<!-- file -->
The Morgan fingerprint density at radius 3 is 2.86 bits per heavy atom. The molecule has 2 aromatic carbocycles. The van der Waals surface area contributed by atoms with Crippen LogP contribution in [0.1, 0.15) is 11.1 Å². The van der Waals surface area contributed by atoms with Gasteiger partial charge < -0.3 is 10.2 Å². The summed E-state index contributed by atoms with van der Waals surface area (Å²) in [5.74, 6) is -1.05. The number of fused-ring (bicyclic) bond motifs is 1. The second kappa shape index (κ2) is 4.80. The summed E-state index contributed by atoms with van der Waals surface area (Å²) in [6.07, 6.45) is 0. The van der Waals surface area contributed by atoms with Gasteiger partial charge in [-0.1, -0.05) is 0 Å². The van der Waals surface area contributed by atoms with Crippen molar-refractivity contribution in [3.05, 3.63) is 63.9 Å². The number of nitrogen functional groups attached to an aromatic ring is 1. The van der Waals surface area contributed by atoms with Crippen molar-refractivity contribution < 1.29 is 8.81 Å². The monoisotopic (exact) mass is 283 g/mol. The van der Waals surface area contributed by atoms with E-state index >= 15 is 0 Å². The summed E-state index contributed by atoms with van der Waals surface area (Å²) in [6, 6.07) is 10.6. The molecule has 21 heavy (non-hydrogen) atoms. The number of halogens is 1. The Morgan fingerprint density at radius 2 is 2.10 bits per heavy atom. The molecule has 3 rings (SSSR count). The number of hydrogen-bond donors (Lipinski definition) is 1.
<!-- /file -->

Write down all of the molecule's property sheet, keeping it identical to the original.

The Morgan fingerprint density at radius 3 is 2.86 bits per heavy atom. The molecule has 2 aromatic carbocycles. The van der Waals surface area contributed by atoms with Crippen LogP contribution in [0.1, 0.15) is 11.1 Å². The van der Waals surface area contributed by atoms with Gasteiger partial charge < -0.3 is 10.2 Å². The summed E-state index contributed by atoms with van der Waals surface area (Å²) in [5.74, 6) is -1.05. The number of fused-ring (bicyclic) bond motifs is 1. The second kappa shape index (κ2) is 4.80. The summed E-state index contributed by atoms with van der Waals surface area (Å²) in [6.07, 6.45) is 0. The van der Waals surface area contributed by atoms with Gasteiger partial charge in [-0.1, -0.05) is 0 Å². The van der Waals surface area contributed by atoms with Crippen molar-refractivity contribution in [3.05, 3.63) is 63.9 Å². The number of nitrogen functional groups attached to an aromatic ring is 1. The van der Waals surface area contributed by atoms with Crippen molar-refractivity contribution < 1.29 is 8.81 Å². The monoisotopic (exact) mass is 283 g/mol. The van der Waals surface area contributed by atoms with E-state index >= 15 is 0 Å². The summed E-state index contributed by atoms with van der Waals surface area (Å²) in [6, 6.07) is 10.6. The molecule has 21 heavy (non-hydrogen) atoms. The number of halogens is 1. The Morgan fingerprint density at radius 2 is 2.10 bits per heavy atom. The molecule has 3 rings (SSSR count). The number of hydrogen-bond donors (Lipinski definition) is 1.